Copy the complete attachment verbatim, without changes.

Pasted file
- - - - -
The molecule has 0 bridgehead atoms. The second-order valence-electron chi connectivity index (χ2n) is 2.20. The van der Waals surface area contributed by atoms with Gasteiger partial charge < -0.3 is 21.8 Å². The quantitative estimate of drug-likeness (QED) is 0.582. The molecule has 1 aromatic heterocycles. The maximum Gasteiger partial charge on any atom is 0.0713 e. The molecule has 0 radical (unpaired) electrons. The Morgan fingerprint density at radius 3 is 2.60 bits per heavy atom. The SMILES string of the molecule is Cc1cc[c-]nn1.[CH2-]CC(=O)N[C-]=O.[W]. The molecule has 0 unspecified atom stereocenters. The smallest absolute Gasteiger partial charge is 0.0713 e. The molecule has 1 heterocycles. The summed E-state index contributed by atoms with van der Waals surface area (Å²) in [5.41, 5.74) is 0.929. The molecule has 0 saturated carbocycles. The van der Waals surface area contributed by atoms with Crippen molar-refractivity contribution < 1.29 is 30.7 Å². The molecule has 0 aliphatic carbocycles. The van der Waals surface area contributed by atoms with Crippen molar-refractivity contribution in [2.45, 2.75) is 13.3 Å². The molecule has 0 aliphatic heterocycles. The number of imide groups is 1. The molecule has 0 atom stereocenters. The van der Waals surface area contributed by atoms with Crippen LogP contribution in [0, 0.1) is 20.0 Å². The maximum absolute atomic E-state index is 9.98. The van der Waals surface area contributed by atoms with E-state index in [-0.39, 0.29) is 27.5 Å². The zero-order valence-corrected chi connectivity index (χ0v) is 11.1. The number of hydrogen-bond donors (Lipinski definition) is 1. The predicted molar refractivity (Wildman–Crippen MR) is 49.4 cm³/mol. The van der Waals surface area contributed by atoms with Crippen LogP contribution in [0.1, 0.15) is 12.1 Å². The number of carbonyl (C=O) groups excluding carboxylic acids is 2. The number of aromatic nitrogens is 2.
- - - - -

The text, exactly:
The molecule has 0 bridgehead atoms. The second-order valence-electron chi connectivity index (χ2n) is 2.20. The van der Waals surface area contributed by atoms with Gasteiger partial charge < -0.3 is 21.8 Å². The quantitative estimate of drug-likeness (QED) is 0.582. The molecule has 1 aromatic heterocycles. The maximum Gasteiger partial charge on any atom is 0.0713 e. The molecule has 0 radical (unpaired) electrons. The Morgan fingerprint density at radius 3 is 2.60 bits per heavy atom. The SMILES string of the molecule is Cc1cc[c-]nn1.[CH2-]CC(=O)N[C-]=O.[W]. The molecule has 0 unspecified atom stereocenters. The smallest absolute Gasteiger partial charge is 0.0713 e. The molecule has 1 heterocycles. The summed E-state index contributed by atoms with van der Waals surface area (Å²) in [5.41, 5.74) is 0.929. The molecule has 0 saturated carbocycles. The van der Waals surface area contributed by atoms with Crippen molar-refractivity contribution < 1.29 is 30.7 Å². The molecule has 0 aliphatic carbocycles. The van der Waals surface area contributed by atoms with Crippen molar-refractivity contribution in [2.45, 2.75) is 13.3 Å². The molecule has 0 aliphatic heterocycles. The number of imide groups is 1. The molecule has 0 atom stereocenters. The van der Waals surface area contributed by atoms with Crippen LogP contribution in [0, 0.1) is 20.0 Å². The maximum absolute atomic E-state index is 9.98. The van der Waals surface area contributed by atoms with E-state index in [-0.39, 0.29) is 27.5 Å². The zero-order valence-corrected chi connectivity index (χ0v) is 11.1. The number of hydrogen-bond donors (Lipinski definition) is 1. The predicted molar refractivity (Wildman–Crippen MR) is 49.4 cm³/mol. The van der Waals surface area contributed by atoms with Crippen LogP contribution in [0.1, 0.15) is 12.1 Å². The number of carbonyl (C=O) groups excluding carboxylic acids is 2. The number of aromatic nitrogens is 2.